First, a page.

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The Best Android TabletsEver since Google released its tablet-specific operating system, Android 3.1 (Honeycomb) earlier this year, we’ve finally seen a steady flow of high-quality Android tablets. (Pre-Honeycomb Android tablets were another story.) This is a good thing, since they provide viable alternatives to the Apple iPad, which has dominated the tablet market since its first release in early 2010. One of the major benefits of Android over the iPad, the HP TouchPad, or the BlackBerry PlayBook, is that instead of a single hardware choice, you can access the OS on a number of different table.Overall, the Android 3.1 tablet experience is a very good one. But not all is perfect in the land of Honeycomb: The biggest problem with the platform is a serious lack of third-party apps. Several months out of the gate, there are still less than 250 tablet-specific Android apps. To compare, the Apple App Store offers more than 90,000 apps designed specifically for the iPad. Even the HP TouchPad, which was released earlier this month has more apps than Honeycomb tablets do. Still, the OS itself is very solid. Given its Google roots, it’s the most configurable tablet operating system you’ll find. It's a master multitasker with an excellent notification system, and top-notch integration with Google services like Gmail, Google Chat, and Google Maps. Plus, you get Flash video support.
In tablet time, it’s still very early. If you can, it might make sense to hold out for a couple of months to see how things shape up on the Android apps front, and to find out what Amazon has up its sleeve. But if you’re not willing to wait, and you want an Android tablet now, you have some choices to make. We’ve tested and rated each Honeycomb tablet that’s been released thus far. They all offer similar hardware specs and perform similarly, but each of the six tablets here has a feature that sets it apart from the others. Check out the slideshow for a look at the top-rated Honeycomb tablets or compare tablets side by side.
Acer Iconia Tab A500$449 (16GB, Wi-Fi-Only)
Inexpensive. Zippy Tegra 2 processor. High-res screen. Solid connectivity options with USB, HDMI ports. Good media-specific apps and functions.
Comparatively large and heavy. No 3G or 4G options. Front-facing camera isn't optimally angled. Honeycomb isn't yet a mature app platform.
Acer's Honeycomb tablet, the Iconia Tab A500, has similar strengths and weaknesses to its direct competitors, but its $450 price is easier to swallow than some others.
Asus Eee Pad Transformer TF101$399 (16GB, Wi-Fi-Only), $499 (32GB, Wi-Fi-Only)
Currently the most affordable Honeycomb tablet. Speedy Nvidia Tegra 2 processor. Honeycomb features strong multitasking, e-mail and calendar notifications. HDMI out for HD video and mirroring. $150 keyboard dock accessory turns the tablet into a virtual notebook.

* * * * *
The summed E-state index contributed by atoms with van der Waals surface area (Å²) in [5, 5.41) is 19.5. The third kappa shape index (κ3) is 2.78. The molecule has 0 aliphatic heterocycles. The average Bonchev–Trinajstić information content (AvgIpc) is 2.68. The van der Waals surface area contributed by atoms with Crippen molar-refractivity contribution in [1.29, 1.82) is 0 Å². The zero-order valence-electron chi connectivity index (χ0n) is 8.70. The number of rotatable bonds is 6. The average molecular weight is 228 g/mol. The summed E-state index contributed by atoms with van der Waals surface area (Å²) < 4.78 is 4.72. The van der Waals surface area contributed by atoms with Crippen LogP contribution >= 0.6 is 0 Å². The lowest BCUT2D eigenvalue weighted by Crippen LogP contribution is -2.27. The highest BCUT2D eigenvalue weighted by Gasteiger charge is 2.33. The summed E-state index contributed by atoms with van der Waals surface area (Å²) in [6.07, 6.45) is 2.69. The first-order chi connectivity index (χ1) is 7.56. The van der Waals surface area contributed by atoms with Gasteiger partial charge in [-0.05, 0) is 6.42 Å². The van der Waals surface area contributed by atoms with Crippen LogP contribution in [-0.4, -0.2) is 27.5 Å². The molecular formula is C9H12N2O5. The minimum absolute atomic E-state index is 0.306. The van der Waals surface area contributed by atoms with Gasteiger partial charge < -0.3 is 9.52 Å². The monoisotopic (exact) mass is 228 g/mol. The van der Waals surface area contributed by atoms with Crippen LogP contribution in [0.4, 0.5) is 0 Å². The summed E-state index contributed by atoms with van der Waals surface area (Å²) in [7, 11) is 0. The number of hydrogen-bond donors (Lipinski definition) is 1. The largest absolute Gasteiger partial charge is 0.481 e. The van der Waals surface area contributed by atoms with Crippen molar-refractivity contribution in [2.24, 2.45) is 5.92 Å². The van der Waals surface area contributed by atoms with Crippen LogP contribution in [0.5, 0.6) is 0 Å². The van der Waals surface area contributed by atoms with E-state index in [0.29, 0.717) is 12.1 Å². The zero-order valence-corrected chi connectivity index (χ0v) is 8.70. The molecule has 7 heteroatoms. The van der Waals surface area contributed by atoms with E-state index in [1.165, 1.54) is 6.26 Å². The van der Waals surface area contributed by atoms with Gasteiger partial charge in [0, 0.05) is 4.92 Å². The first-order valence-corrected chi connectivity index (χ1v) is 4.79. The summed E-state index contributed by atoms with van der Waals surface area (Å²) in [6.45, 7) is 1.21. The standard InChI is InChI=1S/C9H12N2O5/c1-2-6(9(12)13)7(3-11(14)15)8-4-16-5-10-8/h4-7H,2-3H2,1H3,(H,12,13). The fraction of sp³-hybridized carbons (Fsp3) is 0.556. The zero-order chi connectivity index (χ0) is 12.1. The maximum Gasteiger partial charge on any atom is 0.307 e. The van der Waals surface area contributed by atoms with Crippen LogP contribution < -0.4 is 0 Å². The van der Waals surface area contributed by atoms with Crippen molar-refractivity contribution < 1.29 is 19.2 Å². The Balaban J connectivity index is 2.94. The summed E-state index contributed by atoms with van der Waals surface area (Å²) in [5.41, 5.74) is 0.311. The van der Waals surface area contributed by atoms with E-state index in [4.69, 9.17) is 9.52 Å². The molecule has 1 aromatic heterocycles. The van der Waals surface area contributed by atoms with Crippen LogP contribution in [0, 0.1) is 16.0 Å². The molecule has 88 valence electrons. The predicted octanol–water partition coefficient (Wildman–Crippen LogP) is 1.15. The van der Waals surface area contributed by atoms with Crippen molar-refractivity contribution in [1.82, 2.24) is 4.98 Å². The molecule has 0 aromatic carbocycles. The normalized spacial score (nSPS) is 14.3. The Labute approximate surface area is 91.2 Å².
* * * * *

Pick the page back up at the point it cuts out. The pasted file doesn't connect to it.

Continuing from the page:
Honeycomb interface can be cluttered. Virtual keyboard is slightly modified and doesn't handle predictive text well.
The Asus Eee Pad Transformer TF101 distinguishes itself from the sea of emerging Honeycomb tablets with its aggressive pricing, and an optional accessory that turns it into a virtual notebook.
Motorola Xoom$499 (32GB, Wi-Fi-Only), $599 (32GB, Wi-Fi + 3G), $799 (Wi-Fi + 3G, w/o contract)
The first Android tablet with Google's tablet-specific Honeycomb OS. Flash support. Fast. Beautiful, highly responsive touch screen. HDMI output for television/computer monitor viewing.
User interface seems a bit overcomplicated at times. While promised in the future, there's no support for SD cards at launch. Android Market selection is weak for Honeycomb.
The Motorola Xoom for Verizon Wireless is a solid Android tablet with Flash support, but it doesn't measure up to the Apple iPad 2 in terms of app selection.
Samsung Galaxy Tab 10.1$499.99 (16GB, Wi-Fi-Only), $599.99 (32GB, Wi-Fi-Only)
The thinnest tablet currently available. Excellent 10.1-inch HD screen. Honeycomb 3.1 brings improved multitasking, Flash support, and a higher-quality user experience. Comes with earbuds—a rarity for a tablet.
Samsung plans to customize the OS down the road, which may slow down future Android updates. App selection is very weak. Even with a strong Wi-Fi signal, online video playback sputtered in our tests.
The Samsung Galaxy Tab 10.1 is the thinnest Honeycomb tablet available, but until Samsung pushes out the customized user interface it's planning, you won't really know what you're getting.
T-Mobile G-Slate with Google (by LG)$599 (32GB, Wi-Fi + 3G)
First 4G tablet. Powerful Tegra 2 processor. Excellent HD screen, with HD output capability. Shoots and plays 3D footage (glasses included). Affordably-priced (after rebate) for 32GB capacity. Generally intuitive user interface. Dual-facing cameras. Video chat.
Default Honeycomb home screen feels cluttered. Flash 10.2 beta is buggy. Strange, off-center orientation for front-facing camera. Occasionally reboots, unprovoked, when idle. Android Market needs more Honeycomb apps.
Attention potential Motorola Xoom buyers: the T-Mobile G-Slate with Google (by LG) has Honeycomb, too—as well as a slightly smaller design and 3D capabilities.
Toshiba Thrive$429.99 (8GB, Wi-Fi-Only), $479.99 (16GB, Wi-Fi-Only), $579.99 (32GB, Wi-Fi-Only)
Integrated USB, mini-USB, HDMI ports, and SDXC card slot. User-removable battery can be swapped out, replaced. Honeycomb OS is generally well-designed, great for multitasking.
Bulkiest of all the Honeycomb tablets thus far. Not competitively priced.
With full USB functionality and a replaceable battery, the Toshiba Thrive is better outfitted for business tasks than most Honeycomb tablets. But in a world where a svelte tablet build is important, its bulkiness is bound to be a turn-off for some.
Copyright © 2010 Ziff Davis Publishing Holdings Inc.Source: The Best Android Tablets
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